In the life of a building design and construction process, various formal and informal forms of communication are used - written or verbal communication and body language are a few. Communication influences decision, and these decisions ultimately need to be documented in formal written formats such as meeting minutes, memos, phone logs, and contract documents (specifications and drawings).

The English language consists of grammar, vocabulary, and punctuation that can take years to master. Although our schools have courses that teach the basics of the English language, the reality is that many people simply don't take the time to refine their skills. Those in the legal profession realize that written communication in the English language can be used to get to the real truth of an agreement. Conversely, the English language can also be twisted, with words and grammar misused in a contract in such a way that makes the agreement confusing and unenforceable.


A typical engineering curriculum does not generally include heavy emphasis on grammar and specification-writing courses. Design professionals who write specifications should review examples of proper and improper applications in the Construction Specifications Institute's (CSI)Project Resource Manual (PRM), which can be obtained through the CSI webpage

CSI suggests that the contract documents be clear, concise, complete, and correct. Meeting this standard requires writing style, vocabulary, sentence structure, vocabulary, and spelling. It also involves proper use of abbreviations, symbols, terminology, numbers, capitalization, and punctuation. Communication essentially has three parts: the sender (specification writer), the message (design intent), and the receiver (the contractor).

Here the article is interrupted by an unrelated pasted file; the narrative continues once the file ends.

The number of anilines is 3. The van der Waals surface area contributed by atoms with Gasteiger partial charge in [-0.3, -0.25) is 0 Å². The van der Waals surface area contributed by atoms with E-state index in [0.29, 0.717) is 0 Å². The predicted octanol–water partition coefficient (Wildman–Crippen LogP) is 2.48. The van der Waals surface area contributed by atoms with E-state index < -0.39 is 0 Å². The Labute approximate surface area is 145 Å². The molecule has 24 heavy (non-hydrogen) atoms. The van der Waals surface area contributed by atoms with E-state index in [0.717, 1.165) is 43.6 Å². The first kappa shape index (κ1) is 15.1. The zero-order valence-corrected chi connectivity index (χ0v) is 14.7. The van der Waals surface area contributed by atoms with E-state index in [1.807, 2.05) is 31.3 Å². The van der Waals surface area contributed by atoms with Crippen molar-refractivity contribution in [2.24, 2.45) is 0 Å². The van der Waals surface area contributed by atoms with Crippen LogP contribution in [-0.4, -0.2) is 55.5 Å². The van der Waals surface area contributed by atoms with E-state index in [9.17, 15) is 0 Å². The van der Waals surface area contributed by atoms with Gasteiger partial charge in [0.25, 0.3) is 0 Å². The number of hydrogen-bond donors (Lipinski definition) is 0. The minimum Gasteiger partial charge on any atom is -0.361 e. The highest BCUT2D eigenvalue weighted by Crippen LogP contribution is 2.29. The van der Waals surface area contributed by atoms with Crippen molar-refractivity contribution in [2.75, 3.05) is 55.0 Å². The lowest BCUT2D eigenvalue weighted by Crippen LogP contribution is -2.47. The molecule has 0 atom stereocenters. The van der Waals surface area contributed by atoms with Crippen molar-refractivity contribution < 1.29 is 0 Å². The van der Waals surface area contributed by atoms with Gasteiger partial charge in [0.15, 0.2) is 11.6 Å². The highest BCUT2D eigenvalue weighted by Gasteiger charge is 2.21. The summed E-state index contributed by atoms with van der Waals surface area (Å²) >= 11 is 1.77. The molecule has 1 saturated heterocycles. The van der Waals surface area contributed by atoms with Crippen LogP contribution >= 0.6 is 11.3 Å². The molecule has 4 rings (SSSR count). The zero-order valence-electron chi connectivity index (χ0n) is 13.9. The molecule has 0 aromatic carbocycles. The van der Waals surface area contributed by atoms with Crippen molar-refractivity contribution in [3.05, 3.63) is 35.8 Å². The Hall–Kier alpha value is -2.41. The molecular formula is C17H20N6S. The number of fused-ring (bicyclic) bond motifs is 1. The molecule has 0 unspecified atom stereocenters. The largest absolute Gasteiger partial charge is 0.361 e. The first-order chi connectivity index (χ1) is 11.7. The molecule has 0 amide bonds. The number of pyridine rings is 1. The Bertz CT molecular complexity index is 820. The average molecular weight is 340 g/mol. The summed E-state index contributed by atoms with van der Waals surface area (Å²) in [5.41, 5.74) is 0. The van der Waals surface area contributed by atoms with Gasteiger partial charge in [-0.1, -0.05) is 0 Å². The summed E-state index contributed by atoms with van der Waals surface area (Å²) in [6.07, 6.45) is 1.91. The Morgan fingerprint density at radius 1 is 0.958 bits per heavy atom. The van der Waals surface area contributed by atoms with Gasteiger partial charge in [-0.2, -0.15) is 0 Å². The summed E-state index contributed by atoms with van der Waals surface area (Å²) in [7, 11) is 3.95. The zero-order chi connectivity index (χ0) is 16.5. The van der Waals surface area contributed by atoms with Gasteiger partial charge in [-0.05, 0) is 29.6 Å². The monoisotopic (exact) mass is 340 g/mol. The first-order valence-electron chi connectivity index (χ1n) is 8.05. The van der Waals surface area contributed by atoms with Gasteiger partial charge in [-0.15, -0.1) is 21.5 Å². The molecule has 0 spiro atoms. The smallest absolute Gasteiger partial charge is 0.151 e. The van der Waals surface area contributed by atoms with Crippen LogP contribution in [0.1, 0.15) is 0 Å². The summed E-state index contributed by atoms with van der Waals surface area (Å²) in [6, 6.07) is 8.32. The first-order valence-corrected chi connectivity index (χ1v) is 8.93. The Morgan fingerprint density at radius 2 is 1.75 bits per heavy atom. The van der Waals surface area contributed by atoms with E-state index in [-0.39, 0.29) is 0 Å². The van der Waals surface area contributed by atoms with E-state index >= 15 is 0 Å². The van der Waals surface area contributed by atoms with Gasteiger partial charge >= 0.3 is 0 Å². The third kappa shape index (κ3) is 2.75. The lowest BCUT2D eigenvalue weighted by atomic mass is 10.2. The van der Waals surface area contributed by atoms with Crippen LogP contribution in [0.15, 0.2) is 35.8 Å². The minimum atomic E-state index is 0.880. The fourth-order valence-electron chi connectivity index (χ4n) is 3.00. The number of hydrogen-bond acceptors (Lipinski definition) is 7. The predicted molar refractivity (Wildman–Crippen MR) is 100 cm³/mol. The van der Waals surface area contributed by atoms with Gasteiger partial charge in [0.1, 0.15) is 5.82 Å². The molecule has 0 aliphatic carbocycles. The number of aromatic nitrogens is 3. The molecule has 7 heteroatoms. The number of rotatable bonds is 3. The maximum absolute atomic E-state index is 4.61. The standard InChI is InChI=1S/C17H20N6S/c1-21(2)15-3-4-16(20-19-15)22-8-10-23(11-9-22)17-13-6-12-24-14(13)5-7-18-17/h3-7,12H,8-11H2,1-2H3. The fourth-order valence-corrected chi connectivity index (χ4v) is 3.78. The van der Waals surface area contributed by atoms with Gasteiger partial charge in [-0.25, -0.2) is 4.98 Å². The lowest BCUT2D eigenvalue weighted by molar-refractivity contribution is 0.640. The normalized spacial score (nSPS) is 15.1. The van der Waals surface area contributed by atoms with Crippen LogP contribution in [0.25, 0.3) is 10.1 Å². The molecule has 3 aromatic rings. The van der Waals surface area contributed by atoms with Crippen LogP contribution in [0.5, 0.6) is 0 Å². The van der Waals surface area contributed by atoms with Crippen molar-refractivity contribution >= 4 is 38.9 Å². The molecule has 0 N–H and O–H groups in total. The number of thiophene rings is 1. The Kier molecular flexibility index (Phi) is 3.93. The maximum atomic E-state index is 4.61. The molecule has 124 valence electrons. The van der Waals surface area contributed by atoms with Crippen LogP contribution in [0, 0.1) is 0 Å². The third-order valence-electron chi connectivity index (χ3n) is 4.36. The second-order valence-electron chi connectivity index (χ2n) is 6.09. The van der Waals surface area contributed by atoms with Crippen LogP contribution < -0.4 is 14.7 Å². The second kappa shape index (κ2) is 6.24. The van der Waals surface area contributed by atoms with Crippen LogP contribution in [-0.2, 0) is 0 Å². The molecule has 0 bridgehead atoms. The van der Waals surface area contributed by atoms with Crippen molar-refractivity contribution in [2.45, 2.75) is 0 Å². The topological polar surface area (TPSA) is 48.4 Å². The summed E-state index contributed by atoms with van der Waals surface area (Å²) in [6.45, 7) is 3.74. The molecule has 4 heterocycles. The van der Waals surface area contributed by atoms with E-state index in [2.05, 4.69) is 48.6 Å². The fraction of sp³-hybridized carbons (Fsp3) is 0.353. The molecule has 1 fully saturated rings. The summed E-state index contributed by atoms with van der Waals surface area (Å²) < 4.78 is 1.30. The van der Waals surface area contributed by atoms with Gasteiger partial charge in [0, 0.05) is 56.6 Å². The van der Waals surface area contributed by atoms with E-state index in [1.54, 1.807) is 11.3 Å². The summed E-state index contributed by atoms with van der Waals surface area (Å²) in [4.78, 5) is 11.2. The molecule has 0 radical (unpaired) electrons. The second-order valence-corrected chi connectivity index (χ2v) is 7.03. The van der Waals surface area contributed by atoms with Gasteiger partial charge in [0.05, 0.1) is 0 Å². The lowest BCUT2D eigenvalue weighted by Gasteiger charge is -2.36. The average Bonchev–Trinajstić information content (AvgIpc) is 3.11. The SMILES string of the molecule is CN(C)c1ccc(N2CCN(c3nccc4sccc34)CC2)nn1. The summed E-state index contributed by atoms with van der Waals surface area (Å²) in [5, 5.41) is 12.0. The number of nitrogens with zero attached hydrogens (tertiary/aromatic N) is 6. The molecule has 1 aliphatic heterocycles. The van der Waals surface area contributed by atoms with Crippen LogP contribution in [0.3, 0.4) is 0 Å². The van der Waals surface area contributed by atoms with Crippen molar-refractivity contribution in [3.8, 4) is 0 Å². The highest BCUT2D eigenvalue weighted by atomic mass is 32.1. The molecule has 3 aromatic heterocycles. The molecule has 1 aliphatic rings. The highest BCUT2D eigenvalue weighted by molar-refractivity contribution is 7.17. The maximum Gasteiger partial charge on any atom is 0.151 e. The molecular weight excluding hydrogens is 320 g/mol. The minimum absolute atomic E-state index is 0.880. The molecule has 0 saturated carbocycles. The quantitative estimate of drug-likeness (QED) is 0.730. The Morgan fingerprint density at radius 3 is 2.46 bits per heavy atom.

To what extent should a design professional, architect, or engineer have a good command of the written language? In one sense, it only matters when it matters, and this may only be when a project reaches the stage of dispute that ends up in litigation.


Some examples of confusing words and terms that should be reviewed when used in contract document specifications are shown here. In many cases, people treat certain words as interchangeable when they are not. In some of those cases, one of the words is simply incorrect usage, while other choices may lead to real confusion about how to meet the specifier's intent.

  • accuracy, precision
  • affect, effect
  • all ready, already
  • all right, alright
  • alternate, alternative
  • among, between
  • and, or, and/or
  • assure, ensure, insure
  • cite, site, sight
  • compose, comprise, consist of, include
  • continual, continuous
  • farther, further
  • fewer, less
  • its, it's
  • material, materiel
  • mean, median, average
  • practical, practicable
  • preventative, preventive
  • principal, principle
  • prior, previous, before
  • providing, provided, if
  • that, which
  • whether, if
  • while, although, whereas, and, but

When contract documents are used for dispute resolution, proper or incorrect usage of such terms may help prove or disprove that the contract documents were clear, complete, concise, and correct. An English teacher could be called in as an expert witness to testify that your use of the English language is poor or inappropriate. Obviously, this would be a legal tactic with the intent of pulling out all the stops when an attorney needs more than the engineering truth in an attempt to make a point.

If you are a specification writer, you may wish to consider continuing education courses to help refresh your memory in the basics that most grade school and high school courses cover. A good place to start is with the CSI PRM.